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Mental health kits and commodifying mental illness

by Gaby Agbulos

A POPULAR shop on TikTok recently came under fire after one X user posted one of their old videos showcasing their product called the “Mental Aid Box.” Though the video itself was originally posted last year, people were quick to share their opinions on the box, opening up a debate on whether these self-care kits actually help when it comes to helping a person’s mental health.

In the kit, the person who posted the video could be seen putting in face masks, herbal tea bags, scrunchies, chocolates, wax melts, posters with quotes about self-love, and of course, a keychain and a print showcasing the brand’s logo.

On the top of the box were the words: “Your mental health is a priority. Your happiness is essential. Your self-care is necessary.” 

When the video first blew up, the owner of the business posted an apology video, saying: “All I wanna do is raise awareness on mental health, and that’s by talking about my own struggles, talking about my own trauma, helping people, and providing people with items that make them feel good about themselves. That is my end goal – it is not to profit off of mental health.”

She noted that she always uses herself for products that she uses, thinking of what she would want or use to help her mental health.  She also did her research by talking to followers to get to know what they would want in the box as well. 

However, the question still stands: are mental health or self-care kits like these actually helpful? Or are they just another way of profiting off of the mentally ill?

A band-aid solution

It is undeniable that some find these self-care kits helpful when dealing with their mental health. Otherwise, the market for them wouldn’t be so big. 

Sebastian Mar, for example, photographed a number of women who created mental health first-aid kits which have helped them get through particularly difficult times. The women photographed noted that they felt comfort, peace of mind, safety, and a sense of togetherness with their kits. 

Furthermore, they looked at these kits as a manifestation of hope and resourcefulness. It should be noted, though, that they were the ones who made their kits; the things found within them were all things personal to them – things they knew would help them in times of a mental health crisis.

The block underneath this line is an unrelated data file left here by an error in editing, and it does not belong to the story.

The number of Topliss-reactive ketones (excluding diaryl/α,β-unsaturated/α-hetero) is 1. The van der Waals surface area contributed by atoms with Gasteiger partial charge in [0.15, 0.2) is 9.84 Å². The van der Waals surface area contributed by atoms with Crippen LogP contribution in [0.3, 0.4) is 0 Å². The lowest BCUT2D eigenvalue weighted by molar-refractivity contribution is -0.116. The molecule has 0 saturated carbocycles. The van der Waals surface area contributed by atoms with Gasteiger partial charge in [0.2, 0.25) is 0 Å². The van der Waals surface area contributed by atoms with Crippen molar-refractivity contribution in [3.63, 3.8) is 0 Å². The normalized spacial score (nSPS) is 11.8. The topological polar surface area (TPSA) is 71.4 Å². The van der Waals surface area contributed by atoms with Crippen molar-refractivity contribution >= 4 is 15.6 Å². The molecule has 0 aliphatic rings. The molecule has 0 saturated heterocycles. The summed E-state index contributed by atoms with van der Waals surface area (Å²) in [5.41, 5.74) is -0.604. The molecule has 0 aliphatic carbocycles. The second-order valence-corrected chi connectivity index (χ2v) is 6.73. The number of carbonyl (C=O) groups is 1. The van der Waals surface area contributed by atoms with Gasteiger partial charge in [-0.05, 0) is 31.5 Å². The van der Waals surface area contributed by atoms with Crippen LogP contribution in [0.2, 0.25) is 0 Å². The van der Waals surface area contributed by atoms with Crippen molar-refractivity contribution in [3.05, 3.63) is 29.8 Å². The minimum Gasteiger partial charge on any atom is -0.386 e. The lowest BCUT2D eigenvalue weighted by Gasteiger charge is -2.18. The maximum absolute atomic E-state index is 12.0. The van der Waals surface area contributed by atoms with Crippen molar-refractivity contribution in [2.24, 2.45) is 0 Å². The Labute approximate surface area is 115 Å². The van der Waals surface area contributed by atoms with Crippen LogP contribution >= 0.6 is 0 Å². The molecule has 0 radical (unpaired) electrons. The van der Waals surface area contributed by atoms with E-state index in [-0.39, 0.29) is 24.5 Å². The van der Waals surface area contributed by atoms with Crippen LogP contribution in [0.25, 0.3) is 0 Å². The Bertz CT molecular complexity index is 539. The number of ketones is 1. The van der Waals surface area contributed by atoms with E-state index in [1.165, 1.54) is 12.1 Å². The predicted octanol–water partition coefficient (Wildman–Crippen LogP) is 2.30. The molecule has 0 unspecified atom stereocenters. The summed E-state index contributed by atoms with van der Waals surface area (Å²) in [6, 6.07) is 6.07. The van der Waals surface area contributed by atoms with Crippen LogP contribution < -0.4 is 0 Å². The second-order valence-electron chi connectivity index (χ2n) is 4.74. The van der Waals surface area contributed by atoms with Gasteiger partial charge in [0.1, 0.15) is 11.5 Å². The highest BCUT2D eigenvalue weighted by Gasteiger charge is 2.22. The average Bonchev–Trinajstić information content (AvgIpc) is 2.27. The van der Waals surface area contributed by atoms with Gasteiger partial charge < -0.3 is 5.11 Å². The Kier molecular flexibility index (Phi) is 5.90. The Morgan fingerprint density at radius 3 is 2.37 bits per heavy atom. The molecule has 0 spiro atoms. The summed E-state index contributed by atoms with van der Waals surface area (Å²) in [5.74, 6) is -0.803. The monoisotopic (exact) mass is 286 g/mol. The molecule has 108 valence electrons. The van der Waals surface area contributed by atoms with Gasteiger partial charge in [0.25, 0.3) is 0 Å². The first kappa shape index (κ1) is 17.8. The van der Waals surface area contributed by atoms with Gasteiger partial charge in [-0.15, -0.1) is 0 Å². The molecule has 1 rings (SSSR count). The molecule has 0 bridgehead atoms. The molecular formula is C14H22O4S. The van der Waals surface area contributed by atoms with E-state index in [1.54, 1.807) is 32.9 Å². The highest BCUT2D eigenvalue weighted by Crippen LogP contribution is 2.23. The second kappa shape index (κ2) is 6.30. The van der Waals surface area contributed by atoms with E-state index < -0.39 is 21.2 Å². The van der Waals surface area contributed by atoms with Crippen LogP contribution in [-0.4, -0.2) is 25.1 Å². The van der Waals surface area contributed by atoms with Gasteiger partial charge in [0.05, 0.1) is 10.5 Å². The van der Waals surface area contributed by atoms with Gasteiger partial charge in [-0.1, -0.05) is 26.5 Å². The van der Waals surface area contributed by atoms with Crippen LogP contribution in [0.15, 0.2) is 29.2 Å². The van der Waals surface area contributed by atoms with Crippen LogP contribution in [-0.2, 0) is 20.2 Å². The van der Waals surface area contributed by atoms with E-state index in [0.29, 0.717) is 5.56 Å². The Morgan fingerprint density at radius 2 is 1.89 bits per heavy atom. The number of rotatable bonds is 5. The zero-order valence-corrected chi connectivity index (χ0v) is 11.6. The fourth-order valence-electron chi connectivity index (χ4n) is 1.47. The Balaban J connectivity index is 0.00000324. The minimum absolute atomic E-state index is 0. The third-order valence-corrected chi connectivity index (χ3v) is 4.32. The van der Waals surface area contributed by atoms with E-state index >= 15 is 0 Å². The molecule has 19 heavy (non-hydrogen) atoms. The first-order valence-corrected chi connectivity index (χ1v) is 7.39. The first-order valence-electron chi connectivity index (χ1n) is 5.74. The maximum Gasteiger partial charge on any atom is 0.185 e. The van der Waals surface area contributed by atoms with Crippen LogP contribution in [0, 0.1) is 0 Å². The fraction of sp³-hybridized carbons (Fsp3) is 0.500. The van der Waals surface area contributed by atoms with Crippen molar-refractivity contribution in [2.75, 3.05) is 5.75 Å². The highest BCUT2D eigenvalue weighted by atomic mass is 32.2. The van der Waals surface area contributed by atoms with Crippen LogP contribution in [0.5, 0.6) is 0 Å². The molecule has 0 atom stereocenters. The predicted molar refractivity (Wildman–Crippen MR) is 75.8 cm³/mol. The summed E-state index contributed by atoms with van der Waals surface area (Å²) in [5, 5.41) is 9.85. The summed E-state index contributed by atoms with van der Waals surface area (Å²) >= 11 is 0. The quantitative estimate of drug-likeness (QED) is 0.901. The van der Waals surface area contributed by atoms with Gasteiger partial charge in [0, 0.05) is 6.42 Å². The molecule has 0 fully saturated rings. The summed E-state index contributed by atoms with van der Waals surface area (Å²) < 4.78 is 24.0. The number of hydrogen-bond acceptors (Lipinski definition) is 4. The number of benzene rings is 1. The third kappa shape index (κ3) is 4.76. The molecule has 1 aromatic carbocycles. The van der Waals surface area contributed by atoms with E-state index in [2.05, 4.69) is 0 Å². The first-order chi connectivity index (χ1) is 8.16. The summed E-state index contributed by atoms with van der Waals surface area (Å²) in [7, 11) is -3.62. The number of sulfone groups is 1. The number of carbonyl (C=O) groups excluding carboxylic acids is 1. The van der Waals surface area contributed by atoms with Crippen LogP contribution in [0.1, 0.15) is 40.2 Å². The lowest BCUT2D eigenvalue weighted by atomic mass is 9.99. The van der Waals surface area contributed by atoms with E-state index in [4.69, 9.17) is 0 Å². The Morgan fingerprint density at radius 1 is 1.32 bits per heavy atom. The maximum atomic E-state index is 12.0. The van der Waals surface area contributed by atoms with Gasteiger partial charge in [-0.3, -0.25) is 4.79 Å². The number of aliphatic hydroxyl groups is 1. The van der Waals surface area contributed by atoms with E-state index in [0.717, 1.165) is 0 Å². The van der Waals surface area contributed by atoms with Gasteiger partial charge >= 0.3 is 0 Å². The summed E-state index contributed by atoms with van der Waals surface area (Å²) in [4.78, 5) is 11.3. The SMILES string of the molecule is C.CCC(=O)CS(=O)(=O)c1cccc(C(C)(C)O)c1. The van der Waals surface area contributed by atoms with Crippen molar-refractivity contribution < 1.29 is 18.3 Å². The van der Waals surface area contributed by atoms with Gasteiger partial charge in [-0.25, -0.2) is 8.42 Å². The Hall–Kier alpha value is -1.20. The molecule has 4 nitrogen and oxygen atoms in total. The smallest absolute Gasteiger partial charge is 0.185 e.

With care kits created by large businesses or corporations, seldom do you feel that personal touch. Like anything marketed toward a big audience, you get the same set of things everyone gets. They are general as if someone just searched “things to help mental health” and put it all into a box. 

At the end of the day, people are always going to make these kinds of products, and people are always going to buy them.

The good thing that comes with these mental health care kits is they provide an affordable avenue for people to relax and have, in a way, helped people realize that they need to care for themselves more.

At the same time, though, it still feels dangerous to sell the message that you need to buy these things to take care of yourself – to say that if you buy this or if you buy that, your mental health will be healed.

In focusing on pumping out things like these kits, some lose sight of the fact that seldom is there anything being done concerning mental health in the country. In the Philippines in particular, few can afford the medication and therapy needed to deal with mental illness.

In 2020, it was found that 6 million Filipinos live with either depression and/or anxiety. There are millions of Filipinos suffering each day, and a silk scrunchie isn’t going to fix that. Proper reforms for better healthcare in the Philippines will.

Let’s just hope that with the growing popularity of these kits, we don’t forget that they’re mere bandaid solutions – temporary fixes to much bigger problems.



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